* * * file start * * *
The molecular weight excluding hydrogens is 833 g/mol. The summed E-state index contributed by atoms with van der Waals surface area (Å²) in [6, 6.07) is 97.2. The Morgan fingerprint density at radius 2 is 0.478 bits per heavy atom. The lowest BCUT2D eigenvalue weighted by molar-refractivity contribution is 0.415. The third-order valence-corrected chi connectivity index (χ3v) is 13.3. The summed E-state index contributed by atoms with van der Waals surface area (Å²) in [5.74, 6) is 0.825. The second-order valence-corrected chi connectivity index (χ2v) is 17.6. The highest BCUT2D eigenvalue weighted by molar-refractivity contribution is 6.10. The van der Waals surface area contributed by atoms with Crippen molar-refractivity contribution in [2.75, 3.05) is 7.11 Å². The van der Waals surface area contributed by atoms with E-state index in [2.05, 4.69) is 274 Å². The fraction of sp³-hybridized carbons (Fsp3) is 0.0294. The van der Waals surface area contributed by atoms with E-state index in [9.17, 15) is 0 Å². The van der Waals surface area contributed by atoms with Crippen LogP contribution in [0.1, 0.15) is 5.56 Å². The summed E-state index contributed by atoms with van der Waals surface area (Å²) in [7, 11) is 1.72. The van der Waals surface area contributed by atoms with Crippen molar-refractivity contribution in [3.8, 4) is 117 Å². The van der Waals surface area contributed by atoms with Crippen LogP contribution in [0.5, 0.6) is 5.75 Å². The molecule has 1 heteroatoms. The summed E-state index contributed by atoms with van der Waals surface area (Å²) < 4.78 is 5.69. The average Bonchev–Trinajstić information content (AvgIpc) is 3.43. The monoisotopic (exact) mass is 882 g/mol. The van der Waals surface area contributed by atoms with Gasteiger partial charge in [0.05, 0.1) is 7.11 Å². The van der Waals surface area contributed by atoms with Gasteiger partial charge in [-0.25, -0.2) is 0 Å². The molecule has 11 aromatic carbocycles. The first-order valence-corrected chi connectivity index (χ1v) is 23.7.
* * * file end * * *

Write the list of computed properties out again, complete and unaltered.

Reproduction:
The molecular weight excluding hydrogens is 833 g/mol. The summed E-state index contributed by atoms with van der Waals surface area (Å²) in [6, 6.07) is 97.2. The Morgan fingerprint density at radius 2 is 0.478 bits per heavy atom. The lowest BCUT2D eigenvalue weighted by molar-refractivity contribution is 0.415. The third-order valence-corrected chi connectivity index (χ3v) is 13.3. The summed E-state index contributed by atoms with van der Waals surface area (Å²) in [5.74, 6) is 0.825. The second-order valence-corrected chi connectivity index (χ2v) is 17.6. The highest BCUT2D eigenvalue weighted by molar-refractivity contribution is 6.10. The van der Waals surface area contributed by atoms with Crippen molar-refractivity contribution in [2.75, 3.05) is 7.11 Å². The van der Waals surface area contributed by atoms with E-state index in [2.05, 4.69) is 274 Å². The fraction of sp³-hybridized carbons (Fsp3) is 0.0294. The van der Waals surface area contributed by atoms with E-state index in [9.17, 15) is 0 Å². The van der Waals surface area contributed by atoms with Crippen LogP contribution in [0.1, 0.15) is 5.56 Å². The summed E-state index contributed by atoms with van der Waals surface area (Å²) in [7, 11) is 1.72. The van der Waals surface area contributed by atoms with Crippen molar-refractivity contribution in [3.8, 4) is 117 Å². The van der Waals surface area contributed by atoms with Crippen LogP contribution in [0.5, 0.6) is 5.75 Å². The molecule has 1 heteroatoms. The summed E-state index contributed by atoms with van der Waals surface area (Å²) < 4.78 is 5.69. The average Bonchev–Trinajstić information content (AvgIpc) is 3.43. The monoisotopic (exact) mass is 882 g/mol. The van der Waals surface area contributed by atoms with Gasteiger partial charge in [0.05, 0.1) is 7.11 Å². The van der Waals surface area contributed by atoms with Gasteiger partial charge in [-0.25, -0.2) is 0 Å². The molecule has 11 aromatic carbocycles. The first-order valence-corrected chi connectivity index (χ1v) is 23.7.